So many acts come out with a single album that goes big, and then you never really hear from them again. After the Beastie Boys hit the big time with “Licensed to Ill”, it wouldn’t have been hard to envision that scenario with their novel sound. In contrast, they continued to expand their skills and diversified their sound, delivering an entirely different but even more creative record in “Check Your Head”. Critical reception to this record was oddly mixed, but it really is a top-notch release and is the #261 rated album on Rolling Stone’s Top 500 Greatest Albums of All Time.
Returning to their roots as punk band with a much richer slice of funk, and they play almost all of their own instruments on this record, with Ad-Rock on guitar, MCA on bass, and Mike D on drums along with their instantly recognizable vocals. The tracks are usually rounded out with Money Mark on keyboards and the sharp production of Mario Caldato, Jr. The proficiency of their self-performed music was really impactful for me, as this is a tight band that knows their trade well.
The centerpiece of this album is my all-time favorite Beastie Boys song, “So What’Cha Want”. Laying down a brutal drum beat behind a recurring organ riff, the perfectly caustic blast of this song has always fired me up. It also is one of my favorite music videos of the ‘90s, and it completely captures the personality and attitude of this unique trio.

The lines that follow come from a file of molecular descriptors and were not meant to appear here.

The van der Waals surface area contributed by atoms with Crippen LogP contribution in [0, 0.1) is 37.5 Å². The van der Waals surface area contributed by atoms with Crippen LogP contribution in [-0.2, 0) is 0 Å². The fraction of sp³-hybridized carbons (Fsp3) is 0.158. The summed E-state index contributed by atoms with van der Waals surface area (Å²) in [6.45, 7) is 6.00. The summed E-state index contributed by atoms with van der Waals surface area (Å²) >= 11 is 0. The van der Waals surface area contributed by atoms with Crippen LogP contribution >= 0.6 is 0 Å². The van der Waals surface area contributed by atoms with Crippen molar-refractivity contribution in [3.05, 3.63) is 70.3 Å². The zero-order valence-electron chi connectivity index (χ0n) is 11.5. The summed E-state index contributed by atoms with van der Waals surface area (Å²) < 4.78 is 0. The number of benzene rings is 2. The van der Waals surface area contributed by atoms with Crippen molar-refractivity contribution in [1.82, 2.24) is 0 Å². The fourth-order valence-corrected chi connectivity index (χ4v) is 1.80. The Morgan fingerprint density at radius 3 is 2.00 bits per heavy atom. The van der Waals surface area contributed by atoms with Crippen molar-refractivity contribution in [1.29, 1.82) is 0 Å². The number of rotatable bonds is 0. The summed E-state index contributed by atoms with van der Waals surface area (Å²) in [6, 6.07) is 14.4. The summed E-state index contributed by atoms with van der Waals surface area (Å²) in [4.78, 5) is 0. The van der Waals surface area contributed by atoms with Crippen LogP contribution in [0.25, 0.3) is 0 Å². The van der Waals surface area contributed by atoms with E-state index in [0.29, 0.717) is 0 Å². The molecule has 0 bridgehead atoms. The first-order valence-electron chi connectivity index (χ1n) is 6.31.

There isn’t a single song on this album that I don’t really like, but two that really stand out to me are the instrumental tracks “Groove Holmes” and “In 3’s”. If you played me either one, especially the first one, and asked me who the performing artist was, I would have probably guessed the Meters. And I assure you, that is about as high a praise I can give any artist laying down the funk.
Back to their more traditional jarring punk rap, “Pass the Mic” and “The Maestro” are two of the best on this album. This entire record is so creative in its blend of songs; I only wish I had spent more time appreciating it back when it was released. My neighbors may end up not loving this album, but I’m pretty sure this one is coming back out the next time the sound system is getting a late-night workout.